Meet Your Life Partner – Your Credit Score

credit-score

 

When you reach adulthood, you automatically get a new life partner.  Tall, dark, and handsome? Or, tall, blonde, and beautiful?  Keep dreaming, you won’t meet this one on Tinder.  This alter ego determines where you work, your standard of living, and what you can buy.  Basically, it runs your life. It hides behind your couch, if it allows you to have one, and can edge you out of your bed.  This friend shows up uninvited to cramp your style in countless ways.

Meet your credit score, your ethereal mate.  Just about every area of your life is impacted by this relationship.  And talk about being pushed around.  You can get much more flexibility out of a human.

Your credit activity is a telling indicator of your behavior.  It tells the lenders if your habits are trustworthy or not.  In one three-digit number, it either portrays you surrounded by an angelic glow or screams of your hedonistic habits.  The perception is that if you’ve defaulted on previous payments, you’ll probably default again.  That makes you a high risk.  Therefore, this is one bond that should not be neglected.

Young adults are so wrapped up in their social media streams that building a credit reputation is as exciting as teaching grandma how to use Facebook.  But at any age, your credit score runs the risk of controlling your life.

Here’s a few ways your credit score has pull. 

Rental applications: You won’t be able to kick back a cool apartment if your future landlords sees a poor credit history.  In fact, if you’re living with your parents or on a friend’s couch, there’s a good chance you’ll be staying there.  Sorry, but no one wants to support you.

Case in point – your credit score dictates where you live.

As a property owner, I’ve seen applications from employed people where not only did the person not pay their previous rent, they defaulted on their water, electric, and car payments.  Zero credibility there, in spite of earned income.

Loans approvals and ability to get credit: Low credit scores can limit your ability to obtain a loan.  In addition, your lender may turn down your request to raise your credit limit and may lower your credit ceiling or eliminate your account altogether.

Interest rate:  If you have a low credit score, you are guaranteed to pay a higher interest rate than someone with a high credit score.  This could make a significant difference in the total purchase price of a home or car that you’re buying, not to mention your monthly payment.

Author Ramit Sethi in “I Will Teach You To Be Rich” recommends increasing your credit score before applying for a mortgage.

Insurance rates: A low credit score is an indication of recklessness of habits and attitude.  That perceived carelessness gives the insurance company a reason to believe that you will eventually be costing them money and will be compelled to charge a higher rate.  Your insurance quote may be so high that you can’t afford it for the car you want.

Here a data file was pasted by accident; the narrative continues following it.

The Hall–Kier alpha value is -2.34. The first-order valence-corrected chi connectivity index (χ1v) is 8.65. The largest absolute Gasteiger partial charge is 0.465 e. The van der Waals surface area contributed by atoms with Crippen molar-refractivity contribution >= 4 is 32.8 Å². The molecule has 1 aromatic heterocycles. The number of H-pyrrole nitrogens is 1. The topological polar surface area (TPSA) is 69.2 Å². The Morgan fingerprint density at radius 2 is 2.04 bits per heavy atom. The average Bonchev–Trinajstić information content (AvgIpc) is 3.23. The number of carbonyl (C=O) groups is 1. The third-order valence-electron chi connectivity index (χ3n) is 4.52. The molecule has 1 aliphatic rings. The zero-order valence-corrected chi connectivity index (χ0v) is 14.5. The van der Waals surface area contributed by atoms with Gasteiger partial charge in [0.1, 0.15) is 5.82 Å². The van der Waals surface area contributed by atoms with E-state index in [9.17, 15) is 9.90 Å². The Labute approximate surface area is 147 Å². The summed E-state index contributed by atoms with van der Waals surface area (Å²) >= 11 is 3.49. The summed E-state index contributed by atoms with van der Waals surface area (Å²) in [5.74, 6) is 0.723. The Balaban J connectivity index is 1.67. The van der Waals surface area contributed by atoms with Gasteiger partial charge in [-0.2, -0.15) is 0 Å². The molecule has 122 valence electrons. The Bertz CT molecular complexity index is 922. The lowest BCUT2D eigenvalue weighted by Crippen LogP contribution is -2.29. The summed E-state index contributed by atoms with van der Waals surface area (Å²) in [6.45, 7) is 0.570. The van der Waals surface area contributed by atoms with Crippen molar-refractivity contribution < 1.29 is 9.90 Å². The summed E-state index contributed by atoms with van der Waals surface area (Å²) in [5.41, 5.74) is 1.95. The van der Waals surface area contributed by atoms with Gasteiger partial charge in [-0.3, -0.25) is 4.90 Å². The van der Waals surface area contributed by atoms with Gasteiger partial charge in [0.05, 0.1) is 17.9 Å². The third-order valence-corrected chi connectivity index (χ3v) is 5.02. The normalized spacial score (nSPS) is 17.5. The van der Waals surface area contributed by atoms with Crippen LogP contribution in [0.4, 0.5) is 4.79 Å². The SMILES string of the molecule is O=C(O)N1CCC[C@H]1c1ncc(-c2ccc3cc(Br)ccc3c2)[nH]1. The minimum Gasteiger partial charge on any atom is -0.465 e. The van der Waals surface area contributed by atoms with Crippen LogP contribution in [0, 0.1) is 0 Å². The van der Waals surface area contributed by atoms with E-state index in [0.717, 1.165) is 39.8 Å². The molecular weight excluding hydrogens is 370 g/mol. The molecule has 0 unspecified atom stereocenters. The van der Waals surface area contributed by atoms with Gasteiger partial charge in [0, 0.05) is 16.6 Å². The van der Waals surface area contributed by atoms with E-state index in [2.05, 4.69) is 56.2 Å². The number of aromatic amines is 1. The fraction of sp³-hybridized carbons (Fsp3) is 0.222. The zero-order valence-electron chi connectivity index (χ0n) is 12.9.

Rats! Now it’s got a hold on your ride.

Ability to get hired:  Having the best skills and experience for a job may not guarantee getting hired if your credit score is low. Job competition is hard enough, but having a bad credit rating is an easy way for you to be screened out and lose the work opportunity.  Hiring companies run credit reports to judge the character of an applicant.  Regardless of the reason, a bad credit report is a poor reflection on trustworthiness and credibility and employers use the credit check to prevent theft and embezzlement.

There goes your dream job.

Wealth accumulation: As noted above in the interest rate paragraph, when you pay on a higher rate, your total lifetime payments are significantly higher than someone offered a low, competitive rate.  On a short-term level, it may seem that you’re able to enjoy your possessions to support your lifestyle, but in the long run, it limits your ability to save for retirement and accumulate wealth.

You’ll join the hordes of Americans that have less than $50,000 saved for retirement.

Your relationships:  That’s right.  A recent survey by Bankrate.com showed almost two in five U.S. adults say knowing someone’s credit score would affect their interest in dating that person.  For more insight on this, read http://www.chicagotribune.com/lifestyles/sc-credit-score-relationship-family-1220-20170120-story.html.

No one wants a partner that’s going to be a financial drain. 

Increasing Your Credit Rating

Luckily, your credit rating is a very forgiving friend.  With some TLC, you can repair the affair.   It may take time and devotion, and maybe some therapy.  Here’s the best way to avoid the effort and expense to restore a good credit tally – pay your bills on time and don’t overextend your credit.  As Dr. Phil says, “The best indicator of future behavior is past behavior.”  If you have a low credit score, start creating a new history.

 

 

 

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